A Seed Packet Art Exhibit & How To Save Seeds

In the movie Mad Max Fury Road there is an old woman who carries a precious satchel with her that is full of some of the earth’s last seeds. She lives in a dead, acrid landscape and is constantly trying to get them to sprout without much luck. I often think of this character and would like to imagine that I would be her in an apocalyptic era. Knowing how to save seeds is an essential skill for self sufficient living.

This is my second year participating in the Verdancy Project’s Sowing Seeds & Connections art and seed swap. Artists and gardeners from around the globe exchanged seeds in packets they created. I painted a French Marigold growing in my garden and used the image for handmade packets full of seeds I saved from these bright, cheery annuals.

It’s fun to capture the energy of the growing season in a tiny capsule and store a little bit of it for next year. Saving seeds connects you to the cycles of the earth, contributes to preserving crop diversity and heirloom plants, and gives you food security for the future (if you save food crop seeds!) It’s also a satisfying zero waste activity that saves money.

French Marigolds and seed packet art by Amy Daileda in red, orange and green

Did you know that a seed has a miniature plant inside, complete with a bit of food to use when the conditions are right to emerge? My fabulous late botany professor Jolie Elan said the baby plant had a coat and a lunch box!

A few plants that are easy to save seeds from include marigolds, lettuce, beans, and sunflowers. Some seeds need to be stratified (kept at a cold temperature) before they will germinate, so it can be helpful to look into exactly what you are saving. Or just give it a try and see what happens.

Back of handmade seed packet "French Marigold" Tagetes patula 2022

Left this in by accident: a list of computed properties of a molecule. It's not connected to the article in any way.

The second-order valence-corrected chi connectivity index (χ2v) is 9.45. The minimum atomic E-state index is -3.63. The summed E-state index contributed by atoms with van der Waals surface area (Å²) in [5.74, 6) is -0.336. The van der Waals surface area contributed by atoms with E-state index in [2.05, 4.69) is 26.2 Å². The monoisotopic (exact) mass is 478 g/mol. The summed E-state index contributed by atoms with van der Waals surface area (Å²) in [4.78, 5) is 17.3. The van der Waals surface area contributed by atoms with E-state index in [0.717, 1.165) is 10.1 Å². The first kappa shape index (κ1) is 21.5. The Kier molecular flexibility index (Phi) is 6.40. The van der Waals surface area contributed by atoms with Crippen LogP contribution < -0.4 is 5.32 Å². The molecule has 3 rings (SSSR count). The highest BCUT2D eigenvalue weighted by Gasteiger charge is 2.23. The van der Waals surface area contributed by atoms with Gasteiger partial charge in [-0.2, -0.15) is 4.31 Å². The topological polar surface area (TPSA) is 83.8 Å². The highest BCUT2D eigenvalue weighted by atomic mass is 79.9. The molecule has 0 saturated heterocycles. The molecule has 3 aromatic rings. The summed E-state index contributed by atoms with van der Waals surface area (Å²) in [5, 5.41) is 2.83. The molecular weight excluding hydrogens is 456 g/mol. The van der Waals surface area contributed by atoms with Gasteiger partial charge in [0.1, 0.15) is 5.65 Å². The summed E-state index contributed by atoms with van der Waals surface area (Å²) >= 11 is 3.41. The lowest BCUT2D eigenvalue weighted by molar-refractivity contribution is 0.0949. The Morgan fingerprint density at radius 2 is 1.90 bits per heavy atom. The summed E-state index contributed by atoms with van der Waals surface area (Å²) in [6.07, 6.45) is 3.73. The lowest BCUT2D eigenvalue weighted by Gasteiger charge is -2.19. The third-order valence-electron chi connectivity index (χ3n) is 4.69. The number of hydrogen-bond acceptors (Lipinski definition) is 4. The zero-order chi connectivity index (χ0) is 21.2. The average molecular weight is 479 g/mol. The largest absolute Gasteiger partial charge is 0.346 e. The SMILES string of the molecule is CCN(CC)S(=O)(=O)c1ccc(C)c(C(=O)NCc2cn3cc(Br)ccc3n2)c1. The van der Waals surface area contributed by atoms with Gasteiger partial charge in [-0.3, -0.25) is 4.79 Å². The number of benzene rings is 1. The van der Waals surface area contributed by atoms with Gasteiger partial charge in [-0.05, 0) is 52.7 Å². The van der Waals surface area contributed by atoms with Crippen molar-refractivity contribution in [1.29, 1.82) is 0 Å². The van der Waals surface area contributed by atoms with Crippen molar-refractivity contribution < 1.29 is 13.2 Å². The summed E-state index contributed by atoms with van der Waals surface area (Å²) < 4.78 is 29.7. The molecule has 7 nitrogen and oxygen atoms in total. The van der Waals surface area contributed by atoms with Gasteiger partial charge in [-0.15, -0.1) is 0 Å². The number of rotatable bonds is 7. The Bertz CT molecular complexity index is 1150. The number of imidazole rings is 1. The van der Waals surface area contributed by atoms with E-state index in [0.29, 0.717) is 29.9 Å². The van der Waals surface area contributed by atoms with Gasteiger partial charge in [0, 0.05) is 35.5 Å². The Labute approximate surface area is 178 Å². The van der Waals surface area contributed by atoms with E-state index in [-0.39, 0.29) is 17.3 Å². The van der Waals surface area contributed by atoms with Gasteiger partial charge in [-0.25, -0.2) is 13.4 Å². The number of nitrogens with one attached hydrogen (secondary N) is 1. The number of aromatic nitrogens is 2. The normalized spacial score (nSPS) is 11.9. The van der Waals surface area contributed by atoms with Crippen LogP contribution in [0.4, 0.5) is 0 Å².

French Marigolds are easy to grow. They love sun, warm weather, have low water needs and are edible. I like growing different marigolds in the garden every year to attract pollinators, add a splash of bright color to the vegetable beds, and to have something blooming in the fall. This year I had a French Marigold blooming in a pot on the patio until early December!

How to save seeds:

It’s easy! Many plants produce seeds late in the summer or in the fall here in the Northern Hemisphere. Look for seeds as the flowers fade on your healthiest plants. Gather them on a dry day. I like to wait for a dry spell so the plants have a few days to dry out before collecting their seeds. You can cut an entire flower head, a stem, or collect just the seeds. Lay them on a plate or screen to continue drying if needed. If seeds are damp at all when you store them they can mold and be ruined. Once dry, separate the seeds from any leaves or other plant matter and keep them in an envelope, box or paper bag–they need to be able to breathe. Label, date, and then store them in a dark, cool area until you are ready to use them. Seeds are generally viable for a year or two, although some seeds can last for thousands of years!

If you want to save seeds from lettuce, radish, kale, or other greens, you need to let one of the plants flower and then go to seed instead of harvesting it or cutting it back when it starts to produce a flower. Ideally you let one of the strongest, healthiest looking plants go to seed, so that you will be saving the best seeds.

Click the button below to check out the Sowing Seeds and Connections 2022 virtual exhibit to see all of this year’s fabulous seed packets. There is some amazing artwork!

Some of the 2022 Sowing Seeds & Connections seed packets.
Thanks to the Verdancy Project for this image, and for organizing the artist seed swap!

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